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Aberfan Disaster (Aberfan, Merthyr Tydfil, Wales)

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On Friday, 21 October 1966, at 09:15, colliery waste tip number 7 (containing unwanted rock from the local coal mine) slid down Merthyr Mountain. As it collapsed, it destroyed twenty houses and a farm, before going on to demolish virtually all of Pantglas Junior School and part of the separate adjacent senior school. The pupils had just left the assembly hall, where they had been singing "All Things Bright and Beautiful", when a great noise was heard outside. Had they left for their classrooms a few minutes later, the loss of life would have been significantly reduced, as the classrooms were on the side of the building nearest the landslide. In total 144 people were killed, 116 of whom were children mostly between the ages of 7 and 10. Five teachers were also killed in the accident. Only a handful of children were rescued from the rubble.

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      21.10.2006 08:08
      Very helpful



      Please take the time to remember..

      A is for Aberfan.

      A Heart rendering Disaster in Welsh History.

      I have decided to dedicate this review to the memories of the 144 people who lost there lives in the tragedy that hit the small mining community of Aberfan 40 years ago today. I feel it only right to write a review on this sad story so that we can all take the time to remember how lucky we all are and that we should always remember those who lost there lives through this avoidable disaster.

      It all happened 40 years ago on the 21st October 1966, just before the children were due to break up for there half term holiday. Pantglas Junior School had just finished singing 'All Things Bright and Beautiful' and were returning to there classrooms after morning assembly when the Gigantic wave of black sludge approximately 40 meters high, containing approximately half a million tons of colliery waste came rumbling down the mountainside engulfing the school and 21 nearby homes before finally coming to a halt. The cause was down to the fact that there was an underground spring that nobody was aware of slowly loosening the slurry and this was not helped by two previous days of heavy rain. The slurry became so wet that it just began to slide down the mountainside like a black river of mud.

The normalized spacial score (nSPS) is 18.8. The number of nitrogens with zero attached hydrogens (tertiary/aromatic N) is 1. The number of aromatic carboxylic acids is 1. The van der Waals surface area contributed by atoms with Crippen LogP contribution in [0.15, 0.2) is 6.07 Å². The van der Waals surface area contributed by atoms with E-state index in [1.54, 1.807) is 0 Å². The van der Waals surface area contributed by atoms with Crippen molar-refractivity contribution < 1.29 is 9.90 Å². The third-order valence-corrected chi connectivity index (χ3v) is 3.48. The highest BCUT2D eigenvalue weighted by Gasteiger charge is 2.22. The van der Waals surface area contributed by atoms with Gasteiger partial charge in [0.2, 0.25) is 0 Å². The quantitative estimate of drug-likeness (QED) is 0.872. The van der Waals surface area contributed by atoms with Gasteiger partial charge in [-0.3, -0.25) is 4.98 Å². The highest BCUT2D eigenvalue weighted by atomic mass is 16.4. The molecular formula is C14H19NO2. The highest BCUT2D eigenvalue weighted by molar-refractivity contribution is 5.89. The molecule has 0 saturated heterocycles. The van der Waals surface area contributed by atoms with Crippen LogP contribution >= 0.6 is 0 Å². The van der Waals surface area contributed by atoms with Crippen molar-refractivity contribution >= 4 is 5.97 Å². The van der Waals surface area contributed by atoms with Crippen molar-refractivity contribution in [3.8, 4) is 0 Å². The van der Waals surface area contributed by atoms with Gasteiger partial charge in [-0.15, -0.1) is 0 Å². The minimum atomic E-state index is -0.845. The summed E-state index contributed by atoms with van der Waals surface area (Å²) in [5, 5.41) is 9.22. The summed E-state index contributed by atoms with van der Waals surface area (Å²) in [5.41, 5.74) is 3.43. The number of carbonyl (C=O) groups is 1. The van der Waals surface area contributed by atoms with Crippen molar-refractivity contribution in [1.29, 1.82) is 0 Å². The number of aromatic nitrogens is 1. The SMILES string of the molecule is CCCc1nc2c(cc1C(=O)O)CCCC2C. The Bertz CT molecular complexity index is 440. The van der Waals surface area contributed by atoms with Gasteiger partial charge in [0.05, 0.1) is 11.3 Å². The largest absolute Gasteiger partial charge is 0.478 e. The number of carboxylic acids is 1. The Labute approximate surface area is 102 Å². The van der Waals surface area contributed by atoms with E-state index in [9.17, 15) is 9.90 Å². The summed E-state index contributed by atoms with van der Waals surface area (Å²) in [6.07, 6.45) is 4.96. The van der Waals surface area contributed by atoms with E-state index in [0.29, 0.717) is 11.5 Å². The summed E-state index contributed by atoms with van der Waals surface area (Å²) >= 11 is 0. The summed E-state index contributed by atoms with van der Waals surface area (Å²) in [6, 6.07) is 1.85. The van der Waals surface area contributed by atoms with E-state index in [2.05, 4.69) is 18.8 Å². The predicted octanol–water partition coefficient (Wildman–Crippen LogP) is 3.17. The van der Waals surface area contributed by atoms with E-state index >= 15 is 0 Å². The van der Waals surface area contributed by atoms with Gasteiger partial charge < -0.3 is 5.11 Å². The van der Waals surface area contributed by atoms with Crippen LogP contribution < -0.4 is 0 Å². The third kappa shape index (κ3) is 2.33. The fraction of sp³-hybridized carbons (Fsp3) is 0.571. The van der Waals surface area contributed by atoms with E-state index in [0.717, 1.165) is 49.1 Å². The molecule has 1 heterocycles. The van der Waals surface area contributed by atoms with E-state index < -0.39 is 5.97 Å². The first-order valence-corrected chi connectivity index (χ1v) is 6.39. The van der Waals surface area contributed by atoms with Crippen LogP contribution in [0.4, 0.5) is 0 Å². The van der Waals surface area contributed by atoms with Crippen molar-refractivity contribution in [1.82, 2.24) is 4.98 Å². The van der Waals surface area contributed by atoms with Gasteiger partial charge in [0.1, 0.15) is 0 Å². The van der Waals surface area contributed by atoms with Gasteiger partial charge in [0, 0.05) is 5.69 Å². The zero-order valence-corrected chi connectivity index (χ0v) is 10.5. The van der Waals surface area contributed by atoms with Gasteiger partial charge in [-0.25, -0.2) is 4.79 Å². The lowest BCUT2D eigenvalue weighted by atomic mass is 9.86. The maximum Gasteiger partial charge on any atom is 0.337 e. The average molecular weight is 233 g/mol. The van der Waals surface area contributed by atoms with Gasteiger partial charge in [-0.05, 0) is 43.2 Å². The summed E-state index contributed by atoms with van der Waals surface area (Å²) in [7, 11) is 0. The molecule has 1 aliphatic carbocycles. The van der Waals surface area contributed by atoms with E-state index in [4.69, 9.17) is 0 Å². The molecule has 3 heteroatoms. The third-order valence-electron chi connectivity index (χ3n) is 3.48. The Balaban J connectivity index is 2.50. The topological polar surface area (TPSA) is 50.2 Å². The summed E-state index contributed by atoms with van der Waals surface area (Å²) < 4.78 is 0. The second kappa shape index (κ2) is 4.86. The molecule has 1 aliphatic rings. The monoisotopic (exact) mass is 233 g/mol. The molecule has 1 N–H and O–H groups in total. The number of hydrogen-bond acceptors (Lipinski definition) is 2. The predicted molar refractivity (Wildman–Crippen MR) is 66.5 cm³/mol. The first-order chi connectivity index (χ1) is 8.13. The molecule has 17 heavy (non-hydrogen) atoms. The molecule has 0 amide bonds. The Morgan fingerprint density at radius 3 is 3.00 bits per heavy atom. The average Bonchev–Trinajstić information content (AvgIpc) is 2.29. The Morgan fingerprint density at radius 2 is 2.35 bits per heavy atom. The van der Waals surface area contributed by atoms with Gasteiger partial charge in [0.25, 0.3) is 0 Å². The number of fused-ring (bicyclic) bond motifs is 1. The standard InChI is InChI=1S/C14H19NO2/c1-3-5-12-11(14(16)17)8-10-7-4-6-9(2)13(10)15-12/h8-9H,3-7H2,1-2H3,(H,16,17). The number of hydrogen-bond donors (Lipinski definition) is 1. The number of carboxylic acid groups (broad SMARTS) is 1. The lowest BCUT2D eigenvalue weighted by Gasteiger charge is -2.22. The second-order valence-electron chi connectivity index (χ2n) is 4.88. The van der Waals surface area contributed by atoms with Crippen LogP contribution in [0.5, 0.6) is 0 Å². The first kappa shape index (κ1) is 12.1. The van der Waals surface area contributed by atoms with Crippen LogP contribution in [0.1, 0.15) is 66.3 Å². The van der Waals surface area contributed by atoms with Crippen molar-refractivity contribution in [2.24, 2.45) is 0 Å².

The slurry totally buried a farm killing all its occupants and buried just over half of the school. In total 116 children were killed in the school that day and five teachers. It was a disaster that could have and should have been avoided. The stories of some of the men, women and children who survived that day have been recorded and it is a story that will send tremors down anyone's spine. If you should wish to read these stories please take the time to visit:- http://www.nuff.ox.ac.uk/politics/aberfan/chap1.htm where they are all listed for all to read and try to understand the horrors of that day.

      The mountain moved and ground to a halt in a mere 5 minutes from start to finish but the hurt and pain will live on forever. The teacher and children in the school had no time to escape the river of slurry and no warning of the event. Immediately after the river stopped not a sound could be heard not even a child’s cry, but the rest of the day saw men from the mines, police and mothers and fathers united in the effort to save the children. They had hardly any tool and were digging with there bare hands until they bled as they tried to rescue the children, some of whom were there own sons and daughters. A generation was wiped out in that 5-minute landslide and all the children who died were all aged between 7 and 10 years of age. It makes you realise why even strangers who were there on that day trying to aid in the rescue were crying as they dug to try to rescue the victims.